The individual words in a language name objects—sentences are combinations of such names. In this picture of language, we find the roots of the following idea: Every word has a meaning. This meaning is correlated with the word. It is the object for which the word stands.
Wittgenstein rejects a variety of ways of thinking about what the meaning of a word is or how meanings can be identified. He shows how, in each case, the meaning of the word presupposes our ability to use it. He first asks the reader to perform a thought experiment: come up with a definition of the word "game". While this may at first seem like a simple task, he then goes on to lead us through the problems with each of the possible definitions of the word "game". Any definition that focuses on amusement leaves us unsatisfied since the feelings experienced by a world-class chess player are very different from those of a circle of children playing Duck Duck Goose. Any definition that focuses on competition will fail to explain the game of catch, or the game of solitaire. And a definition of the word "game" that focuses on rules will fall into similar difficulties.
The essential point of this exercise is often missed. Wittgenstein's point is not that it is impossible to define "game", but that even if we don't have a definition, we can still use the word successfully. Everybody understands what we mean when we talk about playing a game, and we can even clearly identify and correct inaccurate uses of the word, all without reference to any definition that consists of necessary and sufficient conditions for the application of the concept of a game. The German word for "game", "Spiele/Spiel", has a different sense than in English; the meaning of "Spiele" also extends to the concept of "play" and "playing." This German sense of the word may help readers better understand Wittgenstein's context in his remarks regarding games.
Wittgenstein argues that definitions emerge from what he termed "forms of life", roughly the culture and society in which they are used. Wittgenstein stresses the social aspects of cognition; to see how language works in most cases, we have to see how it functions in a specific social situation. It is this emphasis on becoming attentive to the social backdrop against which language is rendered intelligible that explains Wittgenstein's elliptical comment that "If a lion could talk, we could not understand him." However, in proposing the thought experiment involving the fictional character Robinson Crusoe, a captain shipwrecked on a desolate island with no other inhabitant, Wittgenstein shows that language is not in all cases a social phenomenon (although it is in most cases); instead, the criterion for a language is grounded in a set of interrelated normative activities: teaching, explanations, techniques, and criteria of correctness. In short, it is essential that a language be shareable, but this does not imply that for a language to function, it must be already shared.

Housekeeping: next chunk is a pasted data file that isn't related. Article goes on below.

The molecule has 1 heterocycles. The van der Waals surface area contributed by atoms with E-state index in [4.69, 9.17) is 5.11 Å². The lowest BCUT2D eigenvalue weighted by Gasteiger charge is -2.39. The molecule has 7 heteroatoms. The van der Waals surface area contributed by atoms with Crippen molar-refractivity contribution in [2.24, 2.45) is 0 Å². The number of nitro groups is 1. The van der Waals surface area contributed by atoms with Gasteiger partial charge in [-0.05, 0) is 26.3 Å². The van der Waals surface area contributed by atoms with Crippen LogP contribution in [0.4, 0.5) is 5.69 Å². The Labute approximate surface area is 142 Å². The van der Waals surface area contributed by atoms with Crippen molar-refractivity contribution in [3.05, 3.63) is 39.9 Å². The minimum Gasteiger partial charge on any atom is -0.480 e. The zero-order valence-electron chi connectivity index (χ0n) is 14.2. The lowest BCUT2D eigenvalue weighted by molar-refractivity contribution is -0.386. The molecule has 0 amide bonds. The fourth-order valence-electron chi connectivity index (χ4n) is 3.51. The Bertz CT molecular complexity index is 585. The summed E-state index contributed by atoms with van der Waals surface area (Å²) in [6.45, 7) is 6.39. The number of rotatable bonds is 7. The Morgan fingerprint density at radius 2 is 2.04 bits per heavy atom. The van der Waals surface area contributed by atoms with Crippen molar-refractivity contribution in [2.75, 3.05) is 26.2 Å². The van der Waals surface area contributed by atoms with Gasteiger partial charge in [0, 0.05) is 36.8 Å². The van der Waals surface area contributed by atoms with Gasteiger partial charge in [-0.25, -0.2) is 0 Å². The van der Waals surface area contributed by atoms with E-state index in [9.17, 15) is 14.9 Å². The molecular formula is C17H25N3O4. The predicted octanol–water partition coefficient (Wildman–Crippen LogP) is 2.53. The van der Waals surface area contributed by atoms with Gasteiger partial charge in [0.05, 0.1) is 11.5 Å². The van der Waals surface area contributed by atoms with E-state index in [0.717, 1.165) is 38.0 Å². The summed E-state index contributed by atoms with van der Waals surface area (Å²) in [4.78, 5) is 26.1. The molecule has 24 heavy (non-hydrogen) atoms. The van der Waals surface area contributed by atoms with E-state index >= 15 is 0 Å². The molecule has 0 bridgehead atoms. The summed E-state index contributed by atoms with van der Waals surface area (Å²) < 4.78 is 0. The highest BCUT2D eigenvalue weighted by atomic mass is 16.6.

Wittgenstein rejects the idea that ostensive definitions can provide us with the meaning of a word. For Wittgenstein, the thing that the word stands for does not give the meaning of the word. Wittgenstein argues for this by making a series of moves to show that understanding an ostensive definition presupposes an understanding of the way the word being defined is used. So, for instance, there is no difference between pointing to a piece of paper, to its colour, or to its shape, but understanding the difference is crucial to using the paper in an ostensive definition of a shape or of a colour.
Main article: Family resemblance
Why is it that we are sure a particular activity—e.g. Olympic target shooting—is a game while a similar activity—e.g. military sharp shooting—is not? Wittgenstein's explanation is tied up with an important analogy. How do we recognize that two people we know are related to one another? We may see similar height, weight, eye color, hair, nose, mouth, patterns of speech, social or political views, mannerisms, body structure, last names, etc. If we see enough matches we say we've noticed a family resemblance. It is perhaps important to note that this is not always a conscious process—generally we don't catalog various similarities until we reach a certain threshold, we just intuitively see the resemblances. Wittgenstein suggests that the same is true of language. We are all familiar (i.e. socially) with enough things which are games and enough things which are not games that we can categorize new activities as either games or not.
This brings us back to Wittgenstein's reliance on indirect communication, and his reliance on thought-experiments. Some philosophical confusions come about because we aren't able to see family resemblances. We've made a mistake in understanding the vague and intuitive rules that language uses, and have thereby tied ourselves up in philosophical knots. He suggests that an attempt to untangle these knots requires more than simple deductive arguments pointing out the problems with some particular position. Instead, Wittgenstein's larger goal is to try to divert us from our philosophical problems long enough to become aware of our intuitive ability to see the family resemblances.